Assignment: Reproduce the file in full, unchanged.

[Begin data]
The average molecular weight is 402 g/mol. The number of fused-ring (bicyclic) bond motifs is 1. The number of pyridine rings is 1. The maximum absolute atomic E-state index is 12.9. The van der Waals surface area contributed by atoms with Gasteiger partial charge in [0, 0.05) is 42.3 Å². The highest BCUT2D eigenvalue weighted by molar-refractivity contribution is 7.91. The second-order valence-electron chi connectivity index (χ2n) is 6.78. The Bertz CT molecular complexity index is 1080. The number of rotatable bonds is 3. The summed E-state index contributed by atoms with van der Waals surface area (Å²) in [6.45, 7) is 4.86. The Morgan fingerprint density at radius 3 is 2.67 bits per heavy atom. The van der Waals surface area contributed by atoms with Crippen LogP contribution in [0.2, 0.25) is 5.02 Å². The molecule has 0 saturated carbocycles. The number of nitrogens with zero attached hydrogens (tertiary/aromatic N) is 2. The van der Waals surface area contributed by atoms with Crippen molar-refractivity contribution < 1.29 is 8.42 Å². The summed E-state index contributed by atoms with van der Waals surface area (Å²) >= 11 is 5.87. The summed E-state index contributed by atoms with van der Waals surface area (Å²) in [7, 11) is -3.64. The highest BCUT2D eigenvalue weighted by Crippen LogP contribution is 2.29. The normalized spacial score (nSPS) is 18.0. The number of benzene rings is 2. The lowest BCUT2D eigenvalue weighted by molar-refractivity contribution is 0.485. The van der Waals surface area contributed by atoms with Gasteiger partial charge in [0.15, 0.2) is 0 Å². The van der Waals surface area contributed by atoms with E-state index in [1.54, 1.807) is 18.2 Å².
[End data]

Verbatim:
The average molecular weight is 402 g/mol. The number of fused-ring (bicyclic) bond motifs is 1. The number of pyridine rings is 1. The maximum absolute atomic E-state index is 12.9. The van der Waals surface area contributed by atoms with Gasteiger partial charge in [0, 0.05) is 42.3 Å². The highest BCUT2D eigenvalue weighted by molar-refractivity contribution is 7.91. The second-order valence-electron chi connectivity index (χ2n) is 6.78. The Bertz CT molecular complexity index is 1080. The number of rotatable bonds is 3. The summed E-state index contributed by atoms with van der Waals surface area (Å²) in [6.45, 7) is 4.86. The Morgan fingerprint density at radius 3 is 2.67 bits per heavy atom. The van der Waals surface area contributed by atoms with Crippen LogP contribution in [0.2, 0.25) is 5.02 Å². The molecule has 0 saturated carbocycles. The number of nitrogens with zero attached hydrogens (tertiary/aromatic N) is 2. The van der Waals surface area contributed by atoms with Crippen molar-refractivity contribution < 1.29 is 8.42 Å². The summed E-state index contributed by atoms with van der Waals surface area (Å²) >= 11 is 5.87. The summed E-state index contributed by atoms with van der Waals surface area (Å²) in [7, 11) is -3.64. The highest BCUT2D eigenvalue weighted by Crippen LogP contribution is 2.29. The normalized spacial score (nSPS) is 18.0. The number of benzene rings is 2. The lowest BCUT2D eigenvalue weighted by molar-refractivity contribution is 0.485. The van der Waals surface area contributed by atoms with Gasteiger partial charge in [0.15, 0.2) is 0 Å². The van der Waals surface area contributed by atoms with E-state index in [1.54, 1.807) is 18.2 Å².